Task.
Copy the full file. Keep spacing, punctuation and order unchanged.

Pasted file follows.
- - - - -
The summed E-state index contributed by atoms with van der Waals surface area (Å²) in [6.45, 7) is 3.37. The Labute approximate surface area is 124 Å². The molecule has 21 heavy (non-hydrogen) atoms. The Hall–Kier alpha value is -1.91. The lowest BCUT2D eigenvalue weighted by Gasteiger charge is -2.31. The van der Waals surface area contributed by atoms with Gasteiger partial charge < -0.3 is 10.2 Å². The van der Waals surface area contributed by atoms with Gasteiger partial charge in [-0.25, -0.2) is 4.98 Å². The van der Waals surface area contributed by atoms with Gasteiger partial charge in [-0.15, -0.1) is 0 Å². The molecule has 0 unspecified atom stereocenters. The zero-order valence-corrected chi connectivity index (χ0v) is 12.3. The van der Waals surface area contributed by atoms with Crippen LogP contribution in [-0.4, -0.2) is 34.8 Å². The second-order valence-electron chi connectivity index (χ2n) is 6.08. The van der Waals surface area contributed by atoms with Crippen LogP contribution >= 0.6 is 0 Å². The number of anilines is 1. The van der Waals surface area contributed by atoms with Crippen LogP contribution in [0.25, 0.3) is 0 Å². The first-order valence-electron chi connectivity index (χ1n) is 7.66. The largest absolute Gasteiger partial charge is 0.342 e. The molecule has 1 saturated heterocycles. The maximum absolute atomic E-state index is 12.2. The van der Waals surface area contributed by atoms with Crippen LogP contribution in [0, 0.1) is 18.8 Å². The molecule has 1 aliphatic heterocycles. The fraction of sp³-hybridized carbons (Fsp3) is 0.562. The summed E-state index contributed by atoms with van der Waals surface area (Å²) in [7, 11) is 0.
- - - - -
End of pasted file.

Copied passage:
The summed E-state index contributed by atoms with van der Waals surface area (Å²) in [6.45, 7) is 3.37. The Labute approximate surface area is 124 Å². The molecule has 21 heavy (non-hydrogen) atoms. The Hall–Kier alpha value is -1.91. The lowest BCUT2D eigenvalue weighted by Gasteiger charge is -2.31. The van der Waals surface area contributed by atoms with Gasteiger partial charge < -0.3 is 10.2 Å². The van der Waals surface area contributed by atoms with Gasteiger partial charge in [-0.25, -0.2) is 4.98 Å². The van der Waals surface area contributed by atoms with Gasteiger partial charge in [-0.15, -0.1) is 0 Å². The molecule has 0 unspecified atom stereocenters. The zero-order valence-corrected chi connectivity index (χ0v) is 12.3. The van der Waals surface area contributed by atoms with Crippen LogP contribution in [-0.4, -0.2) is 34.8 Å². The second-order valence-electron chi connectivity index (χ2n) is 6.08. The van der Waals surface area contributed by atoms with Crippen LogP contribution >= 0.6 is 0 Å². The number of anilines is 1. The van der Waals surface area contributed by atoms with Crippen LogP contribution in [0.25, 0.3) is 0 Å². The first-order valence-electron chi connectivity index (χ1n) is 7.66. The largest absolute Gasteiger partial charge is 0.342 e. The molecule has 1 saturated heterocycles. The maximum absolute atomic E-state index is 12.2. The van der Waals surface area contributed by atoms with Crippen LogP contribution in [0, 0.1) is 18.8 Å². The molecule has 1 aliphatic heterocycles. The fraction of sp³-hybridized carbons (Fsp3) is 0.562. The summed E-state index contributed by atoms with van der Waals surface area (Å²) in [7, 11) is 0.